Saturday, 13 February 2016

Artistic references

The preceding projects from the whole opus Corpus Indeterminata are connected to many formal sculptural questions about the usage of different materials and technologies (making figurative sculpture from animal fat by constructing the cooling system to preserve the rigid form). Also questions about visual / tactual perceiving through different senses; figure - body relationship; the value of fragment; and placing work of art in space (statuette with pedestal, inter-media installation etc.). Whilst also the form can be connected with different types, styles and individual pieces of art through history (for example like Duchamp, Beuys, Gober, Gormely, Chapman brothers, Quinn, McCarthy, Barney etc.) - the most important reference is related to Joseph Beuys and his animation of dead hare in his performance How to Explain Pictures to a Dead Hare (Wie man dem toten Hasen die Bilder erklärt) on 26 November 1965 at the Gallery Schmela in Düsseldorf.


The thing that always strikes me in this performance is dealing with a question of living and non-living, and a special kind of puppet performance - where Beuys as an artist is marionettist and the hare is - even now at this moment while I'm thinking on it - living in the imaginary of this performance (like Beuys also explain in upper video).

With the concept of a new project like Horse power some of those old references or memories are underlying the work and other old ones reappear. The project Horse power is not to be confused with some previous inventions in art or some, presented as a historical moment that need an artistic image to justify it. References are just my starting point of orientation in the field of art and technologies. They are not really important as they are not direct references neither is the project Horse Power their illustration. Those images are reflecting a feeling that I had at the beginning of the project. They will probably fade away, but one reference in relationship between living - non-living and the animation is obvious: Luigi Galvani's experiment with manipulating removed frog legs with electricity:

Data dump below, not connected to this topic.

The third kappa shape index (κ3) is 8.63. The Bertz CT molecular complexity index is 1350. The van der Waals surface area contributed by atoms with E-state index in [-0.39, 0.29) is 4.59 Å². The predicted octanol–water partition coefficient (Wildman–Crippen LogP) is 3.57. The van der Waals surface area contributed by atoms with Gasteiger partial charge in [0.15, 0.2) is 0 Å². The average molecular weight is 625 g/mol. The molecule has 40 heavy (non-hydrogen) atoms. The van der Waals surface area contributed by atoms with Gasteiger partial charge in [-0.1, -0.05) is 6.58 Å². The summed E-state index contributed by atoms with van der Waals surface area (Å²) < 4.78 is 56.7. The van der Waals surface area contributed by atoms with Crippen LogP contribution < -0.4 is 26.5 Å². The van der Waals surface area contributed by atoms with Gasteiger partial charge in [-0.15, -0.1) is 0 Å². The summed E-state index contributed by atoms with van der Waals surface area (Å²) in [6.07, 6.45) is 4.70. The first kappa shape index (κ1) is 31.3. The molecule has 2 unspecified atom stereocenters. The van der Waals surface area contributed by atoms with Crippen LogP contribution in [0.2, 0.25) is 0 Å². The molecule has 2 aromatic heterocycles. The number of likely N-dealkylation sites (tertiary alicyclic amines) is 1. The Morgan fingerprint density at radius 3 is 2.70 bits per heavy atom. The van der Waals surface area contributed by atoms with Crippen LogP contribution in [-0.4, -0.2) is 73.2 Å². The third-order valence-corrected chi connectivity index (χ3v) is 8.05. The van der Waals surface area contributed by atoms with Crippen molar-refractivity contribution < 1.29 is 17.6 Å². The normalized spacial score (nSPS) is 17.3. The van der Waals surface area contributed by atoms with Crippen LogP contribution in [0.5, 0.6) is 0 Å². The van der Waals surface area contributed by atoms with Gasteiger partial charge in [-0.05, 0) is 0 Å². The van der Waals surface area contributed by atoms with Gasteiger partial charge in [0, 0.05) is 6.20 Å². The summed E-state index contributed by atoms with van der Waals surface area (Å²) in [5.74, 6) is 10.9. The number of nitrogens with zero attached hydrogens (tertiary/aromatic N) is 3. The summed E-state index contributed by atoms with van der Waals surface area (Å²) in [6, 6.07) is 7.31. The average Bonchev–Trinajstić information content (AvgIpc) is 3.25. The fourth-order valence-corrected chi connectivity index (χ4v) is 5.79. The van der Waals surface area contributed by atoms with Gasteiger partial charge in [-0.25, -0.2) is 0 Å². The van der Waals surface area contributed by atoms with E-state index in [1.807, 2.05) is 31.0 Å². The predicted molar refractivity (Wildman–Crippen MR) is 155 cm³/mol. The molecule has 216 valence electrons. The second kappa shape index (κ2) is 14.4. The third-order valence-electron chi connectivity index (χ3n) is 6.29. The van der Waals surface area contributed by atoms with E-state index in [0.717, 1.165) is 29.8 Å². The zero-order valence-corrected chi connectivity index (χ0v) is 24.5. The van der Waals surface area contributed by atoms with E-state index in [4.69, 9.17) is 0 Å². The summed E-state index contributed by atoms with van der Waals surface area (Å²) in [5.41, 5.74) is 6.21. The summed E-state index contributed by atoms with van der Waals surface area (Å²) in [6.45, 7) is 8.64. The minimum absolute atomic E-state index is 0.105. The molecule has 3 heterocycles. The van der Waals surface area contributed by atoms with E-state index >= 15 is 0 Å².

The beginning of Galvani's experiments with bioelectricity has a popular legend which says that Galvani was slowly skinning a frog at a table where he had been conducting experiments with static electricity by rubbing frog skin. Galvani's assistant touched an exposed sciatic nerve of the frog with a metal scalpel that had picked up a charge. At that moment, they saw sparks and the dead frog's leg kicked as if in life. The observation made Galvani the first investigator to appreciate the relationship between electricity and animation — or life (citation from Wikipedia).

And another image that resembles - not by theme, but by atmosphere - the mood of it: an oil-on-canvas painting An Experiment on a Bird in the Air Pump (1768) by Joseph Wright of Derby that I saw last year in Tate Britain, powerful and emotional scene with chiaroscuro effect created with central light source, which is somehow haunting me.

A picture that in the field of cultural studies is important from the perspective of gender - as men are vividly interested in a scientific experiment where lack of air is putting parrot to unconsciousness - women are afraid of it or don't want to look: that's why the painting is called masculine. But from Wright's view - he needed a tension, a drama in the small centralized part of the picture, which he created with the feeling of uncanny (das Unheimliche). He did it some two years after the publishing of Lessing's Laocoon:

"Equally beyond question is it that hurtful ugliness excites terror in a picture as well as in nature, and  that the ridiculous and the terrible, in themselves mixed sensations, acquire through imitation an added degree of fascination."

With a progress of the art project Horse power many questions will arrise. One would probably be the uglyness as decomposition affects: visual as well as smelling. I just wish that idea of living / non-living remains clear to justify the appeal and show possible alternatives in thinking of non-anthropocentric owning of the planet and life on it.

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